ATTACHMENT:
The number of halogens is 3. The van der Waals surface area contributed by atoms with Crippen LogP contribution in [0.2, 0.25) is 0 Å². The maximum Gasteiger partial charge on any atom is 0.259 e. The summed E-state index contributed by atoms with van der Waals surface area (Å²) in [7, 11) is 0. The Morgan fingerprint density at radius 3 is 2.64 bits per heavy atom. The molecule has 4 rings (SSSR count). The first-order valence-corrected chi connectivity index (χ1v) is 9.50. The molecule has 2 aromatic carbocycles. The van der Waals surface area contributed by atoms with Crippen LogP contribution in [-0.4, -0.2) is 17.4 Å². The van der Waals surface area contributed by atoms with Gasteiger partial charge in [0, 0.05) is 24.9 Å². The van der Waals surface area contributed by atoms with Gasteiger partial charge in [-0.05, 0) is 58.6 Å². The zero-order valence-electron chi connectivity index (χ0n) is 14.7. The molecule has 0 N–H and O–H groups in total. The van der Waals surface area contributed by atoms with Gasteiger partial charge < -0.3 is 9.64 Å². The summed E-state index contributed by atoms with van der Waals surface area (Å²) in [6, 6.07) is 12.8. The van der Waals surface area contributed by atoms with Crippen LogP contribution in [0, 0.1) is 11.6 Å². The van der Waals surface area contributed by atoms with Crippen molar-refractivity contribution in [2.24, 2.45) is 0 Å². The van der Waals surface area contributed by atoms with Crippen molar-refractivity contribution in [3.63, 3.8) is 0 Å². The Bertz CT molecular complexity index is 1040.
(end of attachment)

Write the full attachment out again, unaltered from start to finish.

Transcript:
The number of halogens is 3. The van der Waals surface area contributed by atoms with Crippen LogP contribution in [0.2, 0.25) is 0 Å². The maximum Gasteiger partial charge on any atom is 0.259 e. The summed E-state index contributed by atoms with van der Waals surface area (Å²) in [7, 11) is 0. The Morgan fingerprint density at radius 3 is 2.64 bits per heavy atom. The molecule has 4 rings (SSSR count). The first-order valence-corrected chi connectivity index (χ1v) is 9.50. The molecule has 2 aromatic carbocycles. The van der Waals surface area contributed by atoms with Crippen LogP contribution in [-0.4, -0.2) is 17.4 Å². The van der Waals surface area contributed by atoms with Gasteiger partial charge in [0, 0.05) is 24.9 Å². The van der Waals surface area contributed by atoms with Gasteiger partial charge in [-0.05, 0) is 58.6 Å². The zero-order valence-electron chi connectivity index (χ0n) is 14.7. The molecule has 0 N–H and O–H groups in total. The van der Waals surface area contributed by atoms with Gasteiger partial charge < -0.3 is 9.64 Å². The summed E-state index contributed by atoms with van der Waals surface area (Å²) in [6, 6.07) is 12.8. The van der Waals surface area contributed by atoms with Crippen LogP contribution in [0, 0.1) is 11.6 Å². The van der Waals surface area contributed by atoms with Crippen molar-refractivity contribution in [2.24, 2.45) is 0 Å². The van der Waals surface area contributed by atoms with Crippen molar-refractivity contribution in [3.63, 3.8) is 0 Å². The Bertz CT molecular complexity index is 1040.